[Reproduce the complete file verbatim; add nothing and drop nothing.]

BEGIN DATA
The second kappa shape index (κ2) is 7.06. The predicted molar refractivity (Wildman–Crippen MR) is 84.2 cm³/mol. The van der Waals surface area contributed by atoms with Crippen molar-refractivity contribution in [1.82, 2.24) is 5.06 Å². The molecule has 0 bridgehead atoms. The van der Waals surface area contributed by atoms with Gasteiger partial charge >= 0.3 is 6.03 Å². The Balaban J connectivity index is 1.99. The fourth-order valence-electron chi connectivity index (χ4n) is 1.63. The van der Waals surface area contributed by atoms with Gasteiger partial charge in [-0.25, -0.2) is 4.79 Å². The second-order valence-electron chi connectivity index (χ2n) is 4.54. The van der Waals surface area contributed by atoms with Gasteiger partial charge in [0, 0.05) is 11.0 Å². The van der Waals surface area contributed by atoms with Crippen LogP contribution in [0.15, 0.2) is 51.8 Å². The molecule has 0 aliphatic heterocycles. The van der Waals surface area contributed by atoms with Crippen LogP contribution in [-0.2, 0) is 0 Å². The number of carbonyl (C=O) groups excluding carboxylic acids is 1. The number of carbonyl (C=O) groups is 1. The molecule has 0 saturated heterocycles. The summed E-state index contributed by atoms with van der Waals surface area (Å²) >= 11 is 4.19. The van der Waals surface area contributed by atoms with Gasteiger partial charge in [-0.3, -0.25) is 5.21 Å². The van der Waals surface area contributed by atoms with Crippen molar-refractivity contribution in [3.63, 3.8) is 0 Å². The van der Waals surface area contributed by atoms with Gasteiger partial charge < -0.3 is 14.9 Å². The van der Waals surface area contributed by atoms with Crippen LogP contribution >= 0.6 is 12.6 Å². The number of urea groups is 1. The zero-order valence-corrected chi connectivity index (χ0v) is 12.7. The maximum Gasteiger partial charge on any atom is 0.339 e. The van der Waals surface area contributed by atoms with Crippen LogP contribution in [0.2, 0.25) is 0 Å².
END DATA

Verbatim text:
The second kappa shape index (κ2) is 7.06. The predicted molar refractivity (Wildman–Crippen MR) is 84.2 cm³/mol. The van der Waals surface area contributed by atoms with Crippen molar-refractivity contribution in [1.82, 2.24) is 5.06 Å². The molecule has 0 bridgehead atoms. The van der Waals surface area contributed by atoms with Gasteiger partial charge >= 0.3 is 6.03 Å². The Balaban J connectivity index is 1.99. The fourth-order valence-electron chi connectivity index (χ4n) is 1.63. The van der Waals surface area contributed by atoms with Gasteiger partial charge in [-0.25, -0.2) is 4.79 Å². The second-order valence-electron chi connectivity index (χ2n) is 4.54. The van der Waals surface area contributed by atoms with Gasteiger partial charge in [0, 0.05) is 11.0 Å². The van der Waals surface area contributed by atoms with Crippen LogP contribution in [0.15, 0.2) is 51.8 Å². The molecule has 0 aliphatic heterocycles. The van der Waals surface area contributed by atoms with Crippen LogP contribution in [-0.2, 0) is 0 Å². The number of carbonyl (C=O) groups excluding carboxylic acids is 1. The number of carbonyl (C=O) groups is 1. The molecule has 0 saturated heterocycles. The summed E-state index contributed by atoms with van der Waals surface area (Å²) >= 11 is 4.19. The van der Waals surface area contributed by atoms with Gasteiger partial charge in [-0.3, -0.25) is 5.21 Å². The van der Waals surface area contributed by atoms with Crippen molar-refractivity contribution in [3.63, 3.8) is 0 Å². The van der Waals surface area contributed by atoms with Gasteiger partial charge < -0.3 is 14.9 Å². The van der Waals surface area contributed by atoms with Crippen LogP contribution >= 0.6 is 12.6 Å². The number of urea groups is 1. The zero-order valence-corrected chi connectivity index (χ0v) is 12.7. The maximum Gasteiger partial charge on any atom is 0.339 e. The van der Waals surface area contributed by atoms with Crippen LogP contribution in [0.2, 0.25) is 0 Å².